This charming room is furnished with simple oak furniture, much like the pieces used to furnish Ne-Ha-Sa-Ne, the Webbs’ lodge in the Adirondack Mountains across the lake. The Oak Room offers delightful views of the lake and Formal Gardens with comfortable accommodations for two in a full bed. It shares a bathroom in the hall (with the Dutch Room), that has a claw-foot tub and shower.
Formerly Lila Webb’s expansive bedroom, the Overlook Room is on the second floor of the Inn with a commanding view of some of her favorite places on the Farm - the Formal Gardens, the Coach Barn, and Lake Champlain. The room has a king size bed, writing desk and sitting area for you to enjoy the incredible view. The private bathroom, added during the 1980s restoration, includes a modern tub and shower. The Overlook Room may be reserved with the South Room and/or the Webb Room to create a two or three-bedroom suite.
Located on the third floor, the quiet and comfortable Pink Room has a cozy sitting area that overlooks the Formal Gardens and Lake Champlain. It has a queen bed and a private bathroom with a claw-foot tub and shower. The wallpaper, modeled after the original, was recreated as part of the renovation in the 1980s.
In 1992, the Pottery was renovated as a guest cottage. The cottage has a queen bed, living area, kitchenette, private bath with a shower only, and a shaded patio. Located just north of the Inn, the small building was converted circa 1945 for use as a pottery shed by Aileen Webb, wife of William Seward and Lila’s youngest son, Vanderbilt. An accomplished painter, wood sculptor, and potter, Aileen strongly supported contemporary artists and craftspeople throughout her life.
Located in the northeast corner of the house, the cozy Red Room has unforgettable views to the south and west of the lawns, the Formal Gardens, Lake Champlain and Adirondack Mountains. It is furnished with a queen bed and shares two bathrooms in the hall with the Gable Room and the Cherry Room. Originally decorated with bold red on red stripe wallpaper, recent renovations have emphasized a lighter, airy feel. When all three rooms are booked together, it creates a great suite for a family right next to the playroom.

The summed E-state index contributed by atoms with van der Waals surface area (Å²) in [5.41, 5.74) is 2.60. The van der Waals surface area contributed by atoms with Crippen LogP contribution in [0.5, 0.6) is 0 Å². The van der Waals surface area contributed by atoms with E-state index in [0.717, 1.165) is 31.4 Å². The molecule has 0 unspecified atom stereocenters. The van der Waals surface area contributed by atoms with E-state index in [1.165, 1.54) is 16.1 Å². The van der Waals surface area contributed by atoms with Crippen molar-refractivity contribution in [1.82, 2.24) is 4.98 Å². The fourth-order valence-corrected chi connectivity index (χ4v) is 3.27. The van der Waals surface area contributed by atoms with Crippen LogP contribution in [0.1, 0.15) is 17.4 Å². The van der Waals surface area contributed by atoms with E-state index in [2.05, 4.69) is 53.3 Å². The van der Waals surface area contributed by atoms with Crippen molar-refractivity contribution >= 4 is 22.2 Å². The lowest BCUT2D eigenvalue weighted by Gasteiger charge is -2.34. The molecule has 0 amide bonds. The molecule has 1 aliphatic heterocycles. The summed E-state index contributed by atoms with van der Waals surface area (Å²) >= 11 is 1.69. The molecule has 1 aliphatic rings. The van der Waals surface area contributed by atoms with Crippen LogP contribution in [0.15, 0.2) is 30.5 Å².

The Rose Room is one of the most spacious rooms in the Inn, with a sitting area overlooking the back lawn, Formal Gardens and Lake Champlain. It is has a full bed and private bathroom with an original deep soaking tub and shower. The Rose Room was the bedroom of William Seward and Lila’s only daughter and eldest child, Frederica. Today, the room retains its original chaise, large painted bookcase, and a bed similar in size and style to Frederica’s original. The bathroom, with its newly re-chromed fittings and enormous closet, retains its original fixtures. The Rose Room may be reserved with the West Room to form a two-bedroom suite.
The South Room has a lovely view of the Coach Barn and Lake Champlain. The room has two twin beds and a private bathroom with tub and shower. It was originally part of Lila and William Seward Webb’s master bedroom suite. When Dr. Webb moved into his own suite of rooms, the South Room became Lila’s sitting room. As was the case in many other rooms in the house, the tiles of the fireplace inspired the colors used in the upholstery and draperies. The South Room may be reserved with the adjoining Overlook Room to form a two-bedroom suite. The Webb Room also may be added to the reservation to form a three-bedroom suite.
The Tower Room has a beautiful view of the meadows east of the Inn and is furnished with a queen bed. The room was originally the bedroom of William Seward and Lila’s eldest son, James Watson Webb, while the adjoining Blue Room served as his sitting room. The private bathroom attached to the room features an original claw-foot tub and shower. The selection of the blue and white floral patterned wallpaper from Clarence House was based on documentation of the room included in an early inventory that identifies a floral patterned wallpaper on the walls. The Tower Room may be reserved with the Blue Room to form a two-bedroom suite.